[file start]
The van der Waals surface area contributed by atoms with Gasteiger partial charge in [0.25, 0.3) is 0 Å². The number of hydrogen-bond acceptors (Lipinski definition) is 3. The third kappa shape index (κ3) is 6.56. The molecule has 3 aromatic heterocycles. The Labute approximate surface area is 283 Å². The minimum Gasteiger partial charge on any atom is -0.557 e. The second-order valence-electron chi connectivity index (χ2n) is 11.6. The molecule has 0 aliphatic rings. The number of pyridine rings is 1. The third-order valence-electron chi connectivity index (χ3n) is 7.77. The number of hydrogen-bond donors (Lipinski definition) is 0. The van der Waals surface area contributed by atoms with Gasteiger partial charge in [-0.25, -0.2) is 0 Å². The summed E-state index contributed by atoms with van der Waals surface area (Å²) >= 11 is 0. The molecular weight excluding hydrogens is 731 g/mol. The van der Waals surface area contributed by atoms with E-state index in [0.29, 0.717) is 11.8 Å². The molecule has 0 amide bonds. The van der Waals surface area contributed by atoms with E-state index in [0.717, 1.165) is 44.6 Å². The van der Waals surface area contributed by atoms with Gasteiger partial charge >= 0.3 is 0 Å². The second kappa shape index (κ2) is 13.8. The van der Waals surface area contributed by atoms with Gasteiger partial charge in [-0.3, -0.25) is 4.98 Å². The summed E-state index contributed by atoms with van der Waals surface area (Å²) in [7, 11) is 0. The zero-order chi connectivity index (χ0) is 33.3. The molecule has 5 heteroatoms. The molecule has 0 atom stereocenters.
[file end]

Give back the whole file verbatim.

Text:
The van der Waals surface area contributed by atoms with Gasteiger partial charge in [0.25, 0.3) is 0 Å². The number of hydrogen-bond acceptors (Lipinski definition) is 3. The third kappa shape index (κ3) is 6.56. The molecule has 3 aromatic heterocycles. The Labute approximate surface area is 283 Å². The minimum Gasteiger partial charge on any atom is -0.557 e. The second-order valence-electron chi connectivity index (χ2n) is 11.6. The molecule has 0 aliphatic rings. The number of pyridine rings is 1. The third-order valence-electron chi connectivity index (χ3n) is 7.77. The number of hydrogen-bond donors (Lipinski definition) is 0. The van der Waals surface area contributed by atoms with Gasteiger partial charge in [-0.25, -0.2) is 0 Å². The summed E-state index contributed by atoms with van der Waals surface area (Å²) >= 11 is 0. The molecular weight excluding hydrogens is 731 g/mol. The van der Waals surface area contributed by atoms with E-state index in [0.29, 0.717) is 11.8 Å². The molecule has 0 amide bonds. The van der Waals surface area contributed by atoms with E-state index in [0.717, 1.165) is 44.6 Å². The van der Waals surface area contributed by atoms with Gasteiger partial charge >= 0.3 is 0 Å². The second kappa shape index (κ2) is 13.8. The van der Waals surface area contributed by atoms with Gasteiger partial charge in [-0.3, -0.25) is 4.98 Å². The summed E-state index contributed by atoms with van der Waals surface area (Å²) in [7, 11) is 0. The zero-order chi connectivity index (χ0) is 33.3. The molecule has 5 heteroatoms. The molecule has 0 atom stereocenters.